Oil giant Shell has narrowly escaped being shamed by its shareholders at the first public meeting since it slashed its reserves in January.
Shell is struggling to regain shareholder confidence
Monday's annual meeting had been delayed two months by the crisis, which cost three top executives their jobs.
A resolution which some investors saw as an attempt to let management off the hook was won only on a 60-40 vote.
Shareholders still await Shell's plans for reforming its complex structure, widely seen as a cause of the scandal.
In all, Shell has lowered its claimed reserves four times since the start of 2004.
The meeting took place simultaneously in London and the Hague, reflecting the Anglo-Dutch company's dual board structure, something its critics want simplified.
Its full name - Royal Dutch/Shell - reflects the fact that it is the amalgamation of one arm in the Netherlands, which holds 60% of the operating company, and another in the UK.
The 170-year-old company has two separate boards, part of a web of governance that critics say hampers management control and was a major reason why problems with the reserves took months to emerge.
Those critics focused their ire on an otherwise routine resolution at the Dutch meeting, which agrees that managing directors "be discharged of responsibility in respect of their management for the year 2003".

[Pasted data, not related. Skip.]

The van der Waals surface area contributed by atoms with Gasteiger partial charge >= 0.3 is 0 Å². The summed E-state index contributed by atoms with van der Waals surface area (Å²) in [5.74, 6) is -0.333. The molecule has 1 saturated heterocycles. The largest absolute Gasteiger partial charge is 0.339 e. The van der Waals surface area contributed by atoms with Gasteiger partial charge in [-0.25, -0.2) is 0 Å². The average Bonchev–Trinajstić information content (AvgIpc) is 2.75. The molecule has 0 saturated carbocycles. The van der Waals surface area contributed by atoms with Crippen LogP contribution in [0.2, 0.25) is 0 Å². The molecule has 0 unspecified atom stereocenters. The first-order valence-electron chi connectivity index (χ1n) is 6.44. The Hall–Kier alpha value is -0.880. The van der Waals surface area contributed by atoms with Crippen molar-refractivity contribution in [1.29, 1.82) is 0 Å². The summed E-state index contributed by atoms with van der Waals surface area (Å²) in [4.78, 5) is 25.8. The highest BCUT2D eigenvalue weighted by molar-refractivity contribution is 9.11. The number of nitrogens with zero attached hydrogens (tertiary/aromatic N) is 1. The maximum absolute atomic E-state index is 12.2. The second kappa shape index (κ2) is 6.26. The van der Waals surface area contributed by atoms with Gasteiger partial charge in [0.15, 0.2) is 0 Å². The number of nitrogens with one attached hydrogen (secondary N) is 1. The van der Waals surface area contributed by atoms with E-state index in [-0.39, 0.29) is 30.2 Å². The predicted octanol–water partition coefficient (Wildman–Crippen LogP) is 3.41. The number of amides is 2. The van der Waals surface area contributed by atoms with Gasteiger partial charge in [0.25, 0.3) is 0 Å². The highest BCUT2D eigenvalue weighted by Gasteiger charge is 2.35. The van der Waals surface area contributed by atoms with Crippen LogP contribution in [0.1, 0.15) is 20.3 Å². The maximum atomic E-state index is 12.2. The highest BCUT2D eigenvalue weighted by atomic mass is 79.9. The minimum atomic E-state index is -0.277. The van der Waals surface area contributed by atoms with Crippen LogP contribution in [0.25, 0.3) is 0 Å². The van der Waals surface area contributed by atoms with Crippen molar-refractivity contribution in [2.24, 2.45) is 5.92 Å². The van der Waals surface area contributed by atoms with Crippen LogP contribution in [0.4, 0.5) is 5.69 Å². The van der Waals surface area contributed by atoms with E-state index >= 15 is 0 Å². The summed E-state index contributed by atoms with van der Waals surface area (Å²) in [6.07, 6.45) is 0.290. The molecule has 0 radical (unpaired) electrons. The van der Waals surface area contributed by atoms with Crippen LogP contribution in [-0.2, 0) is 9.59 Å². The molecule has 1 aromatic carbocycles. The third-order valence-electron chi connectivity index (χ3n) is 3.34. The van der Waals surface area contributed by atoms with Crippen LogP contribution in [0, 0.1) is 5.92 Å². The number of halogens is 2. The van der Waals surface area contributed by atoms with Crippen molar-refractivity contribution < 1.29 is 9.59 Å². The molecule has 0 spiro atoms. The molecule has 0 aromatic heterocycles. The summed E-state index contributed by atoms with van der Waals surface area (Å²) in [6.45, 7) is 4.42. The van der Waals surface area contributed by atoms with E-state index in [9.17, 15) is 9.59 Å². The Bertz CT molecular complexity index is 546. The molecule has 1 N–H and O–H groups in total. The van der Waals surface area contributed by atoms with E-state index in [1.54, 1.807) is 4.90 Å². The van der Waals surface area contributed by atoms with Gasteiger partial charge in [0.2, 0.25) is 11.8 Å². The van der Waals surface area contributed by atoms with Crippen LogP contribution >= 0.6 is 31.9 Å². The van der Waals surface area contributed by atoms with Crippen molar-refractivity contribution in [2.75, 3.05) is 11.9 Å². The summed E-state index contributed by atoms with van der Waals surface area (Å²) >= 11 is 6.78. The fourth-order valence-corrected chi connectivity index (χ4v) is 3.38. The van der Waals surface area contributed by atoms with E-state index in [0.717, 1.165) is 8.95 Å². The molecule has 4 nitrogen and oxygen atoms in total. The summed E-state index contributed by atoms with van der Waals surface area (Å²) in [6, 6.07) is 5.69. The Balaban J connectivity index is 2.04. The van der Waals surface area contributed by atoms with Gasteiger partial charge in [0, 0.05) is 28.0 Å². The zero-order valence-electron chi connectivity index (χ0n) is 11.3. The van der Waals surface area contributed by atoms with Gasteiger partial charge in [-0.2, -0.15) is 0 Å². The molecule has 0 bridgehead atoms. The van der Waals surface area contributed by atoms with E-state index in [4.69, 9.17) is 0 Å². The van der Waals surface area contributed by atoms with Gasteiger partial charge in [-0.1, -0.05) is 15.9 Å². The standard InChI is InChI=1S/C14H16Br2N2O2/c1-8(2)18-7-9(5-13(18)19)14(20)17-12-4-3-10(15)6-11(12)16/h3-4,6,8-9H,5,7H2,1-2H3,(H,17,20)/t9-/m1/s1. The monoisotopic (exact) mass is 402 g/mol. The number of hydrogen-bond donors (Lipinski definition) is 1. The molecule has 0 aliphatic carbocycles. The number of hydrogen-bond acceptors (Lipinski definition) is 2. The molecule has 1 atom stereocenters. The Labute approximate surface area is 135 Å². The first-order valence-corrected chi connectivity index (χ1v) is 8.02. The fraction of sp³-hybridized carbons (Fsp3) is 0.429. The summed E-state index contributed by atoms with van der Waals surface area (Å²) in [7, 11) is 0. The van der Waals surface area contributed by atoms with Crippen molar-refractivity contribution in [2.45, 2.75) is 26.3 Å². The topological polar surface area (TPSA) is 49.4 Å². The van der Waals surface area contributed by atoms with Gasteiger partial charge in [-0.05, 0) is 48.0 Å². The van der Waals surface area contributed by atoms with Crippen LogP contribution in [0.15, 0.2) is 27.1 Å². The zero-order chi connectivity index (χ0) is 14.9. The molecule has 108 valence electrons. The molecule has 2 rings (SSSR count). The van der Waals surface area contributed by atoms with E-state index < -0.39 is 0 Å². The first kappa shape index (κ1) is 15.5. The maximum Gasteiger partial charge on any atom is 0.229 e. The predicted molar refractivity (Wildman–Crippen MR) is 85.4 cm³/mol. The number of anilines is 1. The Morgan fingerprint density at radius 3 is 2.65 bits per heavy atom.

But a body of institutional investors felt the resolution could effectively clear managers of responsibility for this year's multiple downgrades.
Some argued that backing the wording could harm the chances of successful legal action.
'Economical with the information'
Meanwhile, the London meeting proved just as stormy.
Shell's chairman, Lord Oxburgh, suggested that the delay in publicising the problems had been down to senior directors being "economical with the information that they passed to the board".
That was not good enough for some shareholders, already dissatisfied with the length of time the company's own review of its systems is taking.
"If shareholders can't have confidence that directors or the chairman are telling the truth," said private shareholder John Farmer, "does that not increase the urgency of accelerating the corporate governance review?"
With the review under way and not due to report till November, Shell did not present any plans to the joint meetings about how it might reform.
Earlier in June Shell said it would consider "all possible methods" to improve its hierarchies, including a full merger.
"People everywhere ask what is going on at Shell and I agree such a crisis should never have happened," Jeroen van der Veer, who took the firm's top job in early March, told shareholders.
"But it has, and I sincerely regret this."
In the event, the apology was not enough to mollify some investors, coming immediately after the firm last week agreed a £1m ($1.83m) payoff to former chairman Sir Philip Watts, the highest-ranking casualty of the downgrades.
"We regret that you are not going to present today a view on the changes to the corporate structure," said a representative of the Dutch pension fund ABP to directors at the AGM in the Hague.
"You are asking for more patience than the market has."